Whether salaried or self-employed, we all need to be socking money away for retirement. Salaried workers are probably familiar with the 401k or 403b plans available to them. Many self-employed folks, though, don't realize that they can save with an individual 401k, which is similar to a traditional 401k.
In a nutshell
First off, know that the individual 401k is also known by several other names, which include one-participant 401k, solo 401k, solo k, uni-k, and one-participant k. Aside from the name confusion, it operates very much like a standard employer-sponsored 401k account that employees enjoy at many companies. A key difference is that it's for a self-employed business owner who has no employees (though a spouse can be included, if he or she earns income from the business).
Another difference between a standard 401k and an individual one is the contribution limit. They both carry the same limit for employees, of $18,000 in 2015 (plus an additional $6,000 for those 50 and older). A standard 401k permits employers to offer matching contributions, which typically add a few thousand extra dollars to the employee's account. But with the individual 401k, the account owner (the self-employed sole proprietor) is the employer, and can make additional contributions, too. In 2015, the total contribution limit is 100% of compensation, up to $53,000 (plus an additional $6,000 for those 50 and up). Clearly, you can sock away a lot of money in an individual 401k.
A few other rules apply. For example, the portion of the employer contribution that's tax-deductible is capped at 25% of compensation. And the deductible portion is deductible as a business expense.
Traditional or Roth?
The individual 401k comes in two flavors, traditional and Roth, which are very much like the traditional IRA and Roth IRA. With the traditional individual 401k, you contribute pre-tax money that reduces your taxable income and, therefore, your tax bill for the year. When you withdraw the money in retirement, it's taxed as ordinary income to you. With the Roth individual 401k, you contribute post-tax money -- i.e., sums that don't offer any upfront tax break. But you do get a tax break, and a potentially big one, when you withdraw from the account in retirement -- because you get to take all the money out of the account tax-free.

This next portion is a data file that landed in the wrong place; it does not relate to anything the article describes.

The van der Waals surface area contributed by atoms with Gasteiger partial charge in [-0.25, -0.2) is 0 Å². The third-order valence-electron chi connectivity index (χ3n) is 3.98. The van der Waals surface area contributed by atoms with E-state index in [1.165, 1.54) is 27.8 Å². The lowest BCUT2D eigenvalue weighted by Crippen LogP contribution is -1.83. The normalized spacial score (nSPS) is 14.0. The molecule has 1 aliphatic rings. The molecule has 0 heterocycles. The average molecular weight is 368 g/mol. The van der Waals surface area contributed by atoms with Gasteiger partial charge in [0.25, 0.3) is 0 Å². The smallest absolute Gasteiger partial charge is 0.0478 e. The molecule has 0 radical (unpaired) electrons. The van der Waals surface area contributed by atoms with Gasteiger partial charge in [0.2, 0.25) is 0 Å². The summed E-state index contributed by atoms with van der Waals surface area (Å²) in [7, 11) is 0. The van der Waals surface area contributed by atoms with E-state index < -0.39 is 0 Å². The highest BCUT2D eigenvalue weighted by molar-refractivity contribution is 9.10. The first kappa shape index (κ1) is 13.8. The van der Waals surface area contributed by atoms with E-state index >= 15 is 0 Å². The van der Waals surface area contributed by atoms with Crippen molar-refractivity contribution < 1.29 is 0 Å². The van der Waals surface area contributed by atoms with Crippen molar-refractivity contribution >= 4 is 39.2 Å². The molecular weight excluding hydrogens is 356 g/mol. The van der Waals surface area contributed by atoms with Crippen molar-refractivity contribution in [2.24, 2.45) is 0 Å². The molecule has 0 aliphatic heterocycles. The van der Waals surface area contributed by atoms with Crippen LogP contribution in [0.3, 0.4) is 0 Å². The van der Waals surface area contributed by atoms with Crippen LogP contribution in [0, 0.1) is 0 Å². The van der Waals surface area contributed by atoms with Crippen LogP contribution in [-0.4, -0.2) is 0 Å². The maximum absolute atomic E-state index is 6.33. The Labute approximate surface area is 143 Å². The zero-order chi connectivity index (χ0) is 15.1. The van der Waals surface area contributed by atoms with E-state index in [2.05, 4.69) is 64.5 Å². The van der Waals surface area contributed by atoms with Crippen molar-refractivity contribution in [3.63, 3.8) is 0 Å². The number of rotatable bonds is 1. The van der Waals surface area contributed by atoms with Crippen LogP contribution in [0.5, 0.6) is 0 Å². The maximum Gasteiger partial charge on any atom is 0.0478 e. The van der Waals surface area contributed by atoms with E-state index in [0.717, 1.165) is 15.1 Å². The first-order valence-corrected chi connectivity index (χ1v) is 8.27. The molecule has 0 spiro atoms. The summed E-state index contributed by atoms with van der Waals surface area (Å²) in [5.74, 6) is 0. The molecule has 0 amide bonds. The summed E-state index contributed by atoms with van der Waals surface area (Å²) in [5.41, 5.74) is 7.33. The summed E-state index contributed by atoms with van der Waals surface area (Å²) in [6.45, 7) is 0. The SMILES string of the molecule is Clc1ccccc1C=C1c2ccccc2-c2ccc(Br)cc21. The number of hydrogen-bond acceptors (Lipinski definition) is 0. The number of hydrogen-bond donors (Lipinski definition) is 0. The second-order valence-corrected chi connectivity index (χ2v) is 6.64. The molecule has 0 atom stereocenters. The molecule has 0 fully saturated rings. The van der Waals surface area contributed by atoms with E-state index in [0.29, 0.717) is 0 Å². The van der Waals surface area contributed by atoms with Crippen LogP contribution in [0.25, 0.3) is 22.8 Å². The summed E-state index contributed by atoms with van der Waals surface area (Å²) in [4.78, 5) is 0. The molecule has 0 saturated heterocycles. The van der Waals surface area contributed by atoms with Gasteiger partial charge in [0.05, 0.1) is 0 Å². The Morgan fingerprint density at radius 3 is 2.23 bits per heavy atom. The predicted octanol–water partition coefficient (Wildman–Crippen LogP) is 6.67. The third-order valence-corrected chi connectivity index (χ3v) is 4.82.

Both forms have their advantages. If you're in a very high tax bracket now and expect to be in a low one in retirement, it can be well worth it to defer taxation on a chunk of your income. On the other hand, if you expect to build a very big retirement nest egg over many years with your 401k, the prospect of being able to keep it all, tax-free, is rather appealing.
If you can't decide, you can always open both kinds of accounts and contribute to both, with the contribution limits applying to total contributions made to all 401ks (i.e., you can't contribute up to $53,000 in each of two different 401ks).
The individual 401k has a lot to recommend it, but it's not your only option for saving money as a self-employed person. Two other solid choices are the SEP IRA and the SIMPLE IRA. The SEP has higher contribution limits than the SIMPLE, but generally only lets you contribute up to 20% of self-employed income. A SIMPLE IRA lets you contribute up to 100% of income. So a low-earning person might enjoy a higher contribution via the SIMPLE IRA. Learn more about these options if you're interested, but know that the individual 401k is likely to allow you the biggest contributions.
Now that you know about your self-employed retirement-account options, be sure to make the most of them. You can establish most of them through a variety of major financial services companies, such as Vanguard and Fidelity Investments.